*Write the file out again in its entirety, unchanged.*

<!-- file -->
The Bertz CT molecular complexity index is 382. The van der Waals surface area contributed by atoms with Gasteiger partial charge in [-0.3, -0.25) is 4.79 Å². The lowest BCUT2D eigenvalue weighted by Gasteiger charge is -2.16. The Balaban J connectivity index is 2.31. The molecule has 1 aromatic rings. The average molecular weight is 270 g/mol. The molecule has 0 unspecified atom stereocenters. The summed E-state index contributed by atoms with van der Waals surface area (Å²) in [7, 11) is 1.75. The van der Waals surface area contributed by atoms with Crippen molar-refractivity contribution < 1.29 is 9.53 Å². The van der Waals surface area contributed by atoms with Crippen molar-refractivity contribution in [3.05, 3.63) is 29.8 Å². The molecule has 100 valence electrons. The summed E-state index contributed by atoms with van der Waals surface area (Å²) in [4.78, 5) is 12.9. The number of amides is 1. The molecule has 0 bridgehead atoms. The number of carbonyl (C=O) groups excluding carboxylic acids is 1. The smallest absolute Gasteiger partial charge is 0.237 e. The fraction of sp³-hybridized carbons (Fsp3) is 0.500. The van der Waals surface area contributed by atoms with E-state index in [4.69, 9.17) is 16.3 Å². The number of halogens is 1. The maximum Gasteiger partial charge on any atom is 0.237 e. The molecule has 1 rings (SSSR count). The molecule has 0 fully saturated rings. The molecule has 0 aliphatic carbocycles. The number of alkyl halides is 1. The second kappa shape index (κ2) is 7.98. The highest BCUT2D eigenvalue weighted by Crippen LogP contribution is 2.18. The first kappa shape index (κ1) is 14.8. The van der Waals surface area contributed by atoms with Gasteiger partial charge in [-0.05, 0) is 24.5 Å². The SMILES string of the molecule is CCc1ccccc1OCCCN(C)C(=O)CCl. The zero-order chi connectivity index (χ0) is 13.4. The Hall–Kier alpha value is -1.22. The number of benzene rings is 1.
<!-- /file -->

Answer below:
The Bertz CT molecular complexity index is 382. The van der Waals surface area contributed by atoms with Gasteiger partial charge in [-0.3, -0.25) is 4.79 Å². The lowest BCUT2D eigenvalue weighted by Gasteiger charge is -2.16. The Balaban J connectivity index is 2.31. The molecule has 1 aromatic rings. The average molecular weight is 270 g/mol. The molecule has 0 unspecified atom stereocenters. The summed E-state index contributed by atoms with van der Waals surface area (Å²) in [7, 11) is 1.75. The van der Waals surface area contributed by atoms with Crippen molar-refractivity contribution < 1.29 is 9.53 Å². The van der Waals surface area contributed by atoms with Crippen molar-refractivity contribution in [3.05, 3.63) is 29.8 Å². The molecule has 100 valence electrons. The summed E-state index contributed by atoms with van der Waals surface area (Å²) in [4.78, 5) is 12.9. The number of amides is 1. The molecule has 0 bridgehead atoms. The number of carbonyl (C=O) groups excluding carboxylic acids is 1. The smallest absolute Gasteiger partial charge is 0.237 e. The fraction of sp³-hybridized carbons (Fsp3) is 0.500. The van der Waals surface area contributed by atoms with E-state index in [4.69, 9.17) is 16.3 Å². The number of halogens is 1. The maximum Gasteiger partial charge on any atom is 0.237 e. The molecule has 1 rings (SSSR count). The molecule has 0 fully saturated rings. The molecule has 0 aliphatic carbocycles. The number of alkyl halides is 1. The second kappa shape index (κ2) is 7.98. The highest BCUT2D eigenvalue weighted by Crippen LogP contribution is 2.18. The first kappa shape index (κ1) is 14.8. The van der Waals surface area contributed by atoms with Gasteiger partial charge in [-0.05, 0) is 24.5 Å². The SMILES string of the molecule is CCc1ccccc1OCCCN(C)C(=O)CCl. The zero-order chi connectivity index (χ0) is 13.4. The Hall–Kier alpha value is -1.22. The number of benzene rings is 1.